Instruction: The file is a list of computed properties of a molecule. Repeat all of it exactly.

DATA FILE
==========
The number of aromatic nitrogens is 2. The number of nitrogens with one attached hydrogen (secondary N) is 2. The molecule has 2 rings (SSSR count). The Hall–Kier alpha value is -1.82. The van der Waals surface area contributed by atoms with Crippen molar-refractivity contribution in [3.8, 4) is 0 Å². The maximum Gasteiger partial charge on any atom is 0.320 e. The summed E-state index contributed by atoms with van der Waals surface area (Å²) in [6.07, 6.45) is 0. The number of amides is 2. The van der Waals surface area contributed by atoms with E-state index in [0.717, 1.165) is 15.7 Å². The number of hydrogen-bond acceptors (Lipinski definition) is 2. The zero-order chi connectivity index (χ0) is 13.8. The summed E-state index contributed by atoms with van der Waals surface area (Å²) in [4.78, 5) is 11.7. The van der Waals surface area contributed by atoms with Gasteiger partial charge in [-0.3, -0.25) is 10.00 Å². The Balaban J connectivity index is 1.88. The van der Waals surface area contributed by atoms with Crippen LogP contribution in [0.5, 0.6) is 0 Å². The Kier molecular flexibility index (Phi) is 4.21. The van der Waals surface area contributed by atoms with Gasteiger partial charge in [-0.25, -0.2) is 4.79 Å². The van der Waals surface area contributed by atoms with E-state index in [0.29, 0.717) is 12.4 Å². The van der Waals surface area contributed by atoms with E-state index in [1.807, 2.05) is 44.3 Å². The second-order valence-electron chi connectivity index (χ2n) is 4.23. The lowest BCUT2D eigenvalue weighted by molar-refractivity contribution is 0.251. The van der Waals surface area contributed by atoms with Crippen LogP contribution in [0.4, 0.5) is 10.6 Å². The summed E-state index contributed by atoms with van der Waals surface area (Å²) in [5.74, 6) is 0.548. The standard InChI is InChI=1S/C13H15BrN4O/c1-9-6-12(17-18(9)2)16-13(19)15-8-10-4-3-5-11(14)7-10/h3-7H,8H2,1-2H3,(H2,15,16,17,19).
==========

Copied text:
The number of aromatic nitrogens is 2. The number of nitrogens with one attached hydrogen (secondary N) is 2. The molecule has 2 rings (SSSR count). The Hall–Kier alpha value is -1.82. The van der Waals surface area contributed by atoms with Crippen molar-refractivity contribution in [3.8, 4) is 0 Å². The maximum Gasteiger partial charge on any atom is 0.320 e. The summed E-state index contributed by atoms with van der Waals surface area (Å²) in [6.07, 6.45) is 0. The number of amides is 2. The van der Waals surface area contributed by atoms with E-state index in [0.717, 1.165) is 15.7 Å². The number of hydrogen-bond acceptors (Lipinski definition) is 2. The zero-order chi connectivity index (χ0) is 13.8. The summed E-state index contributed by atoms with van der Waals surface area (Å²) in [4.78, 5) is 11.7. The van der Waals surface area contributed by atoms with Gasteiger partial charge in [-0.3, -0.25) is 10.00 Å². The Balaban J connectivity index is 1.88. The van der Waals surface area contributed by atoms with Crippen LogP contribution in [0.5, 0.6) is 0 Å². The Kier molecular flexibility index (Phi) is 4.21. The van der Waals surface area contributed by atoms with Gasteiger partial charge in [-0.25, -0.2) is 4.79 Å². The van der Waals surface area contributed by atoms with E-state index in [0.29, 0.717) is 12.4 Å². The van der Waals surface area contributed by atoms with E-state index in [1.807, 2.05) is 44.3 Å². The second-order valence-electron chi connectivity index (χ2n) is 4.23. The lowest BCUT2D eigenvalue weighted by molar-refractivity contribution is 0.251. The van der Waals surface area contributed by atoms with Crippen LogP contribution in [0.4, 0.5) is 10.6 Å². The summed E-state index contributed by atoms with van der Waals surface area (Å²) in [5.74, 6) is 0.548. The standard InChI is InChI=1S/C13H15BrN4O/c1-9-6-12(17-18(9)2)16-13(19)15-8-10-4-3-5-11(14)7-10/h3-7H,8H2,1-2H3,(H2,15,16,17,19).